About the Department Of Botany
Botany was one of the foundation departments of the Faculty of Science at inception in 1964 (the first Vice-Chancellor, Prof Eni Njoku, being a reputable Botanist of international stature) when the faculty was composed of the school of Biological Sciences and the school of Mathematical and Physical Sciences. In October 1967, the two schools became autonomous teaching units each with its own Dean and Board of studies, but they worked closely together through a joint Board. They also cooperated with the then college of Education in running B.Sc. (Education) programme. The two schools together with the then institute of computer science were merged in October 1973 to re-constitute the present Faculty of Science and the departments of Biology, Botany and Zoology operated as units within the new department of Biological Sciences. Each unit ran its own academic programme independent of the Department which only coordinated the activities of the three units.
In 1985, another degree awarding unit (Microbiology) was added to the department. Marine Biology and Fisheries made its debut in 1991 as yet another degree awarding unit. Thus, Biological Sciences became a mega department, the equivalent of a Faculty in many other Universities, with an academic staff establishment of fifty-four (54) along with one hundred and twenty one (121) administrative and technical staff. Each of the units awarded four degrees (B.Sc., M.Sc., M.Phil. and Ph.D). The department of Biological Sciences therefore ran twenty (20) degree programmes at that time.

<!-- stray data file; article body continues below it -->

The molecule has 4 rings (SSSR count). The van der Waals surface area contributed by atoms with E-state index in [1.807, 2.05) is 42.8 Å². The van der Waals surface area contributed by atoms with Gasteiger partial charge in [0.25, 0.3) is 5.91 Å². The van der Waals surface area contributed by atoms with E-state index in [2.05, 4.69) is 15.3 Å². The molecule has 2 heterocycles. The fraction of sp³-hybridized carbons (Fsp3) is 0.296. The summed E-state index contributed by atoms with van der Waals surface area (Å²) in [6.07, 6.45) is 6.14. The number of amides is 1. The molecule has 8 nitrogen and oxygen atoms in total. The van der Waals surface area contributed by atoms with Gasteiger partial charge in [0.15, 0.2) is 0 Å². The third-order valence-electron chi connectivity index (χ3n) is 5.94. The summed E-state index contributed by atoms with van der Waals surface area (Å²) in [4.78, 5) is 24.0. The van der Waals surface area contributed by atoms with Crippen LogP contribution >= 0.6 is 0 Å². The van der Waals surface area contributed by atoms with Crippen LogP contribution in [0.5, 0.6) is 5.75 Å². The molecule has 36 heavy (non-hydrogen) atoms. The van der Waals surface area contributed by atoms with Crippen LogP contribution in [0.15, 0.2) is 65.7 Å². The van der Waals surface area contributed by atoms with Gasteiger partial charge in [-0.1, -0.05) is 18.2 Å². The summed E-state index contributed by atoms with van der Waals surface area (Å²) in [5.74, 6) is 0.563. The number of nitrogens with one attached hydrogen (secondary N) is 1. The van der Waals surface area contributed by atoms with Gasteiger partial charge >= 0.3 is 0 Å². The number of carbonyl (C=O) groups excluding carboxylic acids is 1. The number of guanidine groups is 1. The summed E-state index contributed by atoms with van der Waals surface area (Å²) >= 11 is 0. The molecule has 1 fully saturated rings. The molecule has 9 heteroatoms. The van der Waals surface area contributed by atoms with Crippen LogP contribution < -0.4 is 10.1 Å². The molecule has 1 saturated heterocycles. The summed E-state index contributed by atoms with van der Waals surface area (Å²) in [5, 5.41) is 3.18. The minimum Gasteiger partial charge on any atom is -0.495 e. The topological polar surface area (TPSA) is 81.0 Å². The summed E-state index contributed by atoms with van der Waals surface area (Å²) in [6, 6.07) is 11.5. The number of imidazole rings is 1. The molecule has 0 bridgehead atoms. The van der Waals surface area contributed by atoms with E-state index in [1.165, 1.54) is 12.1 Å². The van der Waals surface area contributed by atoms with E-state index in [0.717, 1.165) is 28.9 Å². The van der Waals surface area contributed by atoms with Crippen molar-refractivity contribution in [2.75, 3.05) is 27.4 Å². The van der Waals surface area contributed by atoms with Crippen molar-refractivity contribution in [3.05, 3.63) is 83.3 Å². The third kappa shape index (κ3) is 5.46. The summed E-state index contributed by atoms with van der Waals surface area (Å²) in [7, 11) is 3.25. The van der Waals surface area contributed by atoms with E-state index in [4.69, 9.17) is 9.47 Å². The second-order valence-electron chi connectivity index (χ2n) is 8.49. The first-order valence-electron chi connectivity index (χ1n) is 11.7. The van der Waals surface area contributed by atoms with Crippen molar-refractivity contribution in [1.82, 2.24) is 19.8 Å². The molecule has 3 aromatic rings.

It became quite obvious that the Department had become too large and unwieldy to function effectively and efficiently both academically and administratively. With this realization, members of academic staff, at one of its meetings in 1994, constituted a committee chaired by Dr A.W.A. Edwards (other members included Dr. S.L. Omo Malaka, Dr. Dele Olowokudejo, Dr (Mrs) O.O. Aboaba and Dr Dike Nwankwo) to re-examine the structure of the Department as was then constituted vis-a-vis its academic objectives and made appropriate recommendations to the Faculty Board of Studies. This was with a view to unboundling the department into autonomous and vibrant new departments. It was envisaged that this would encourage institutionalization of disciplinary specialization, thereby enhancing output.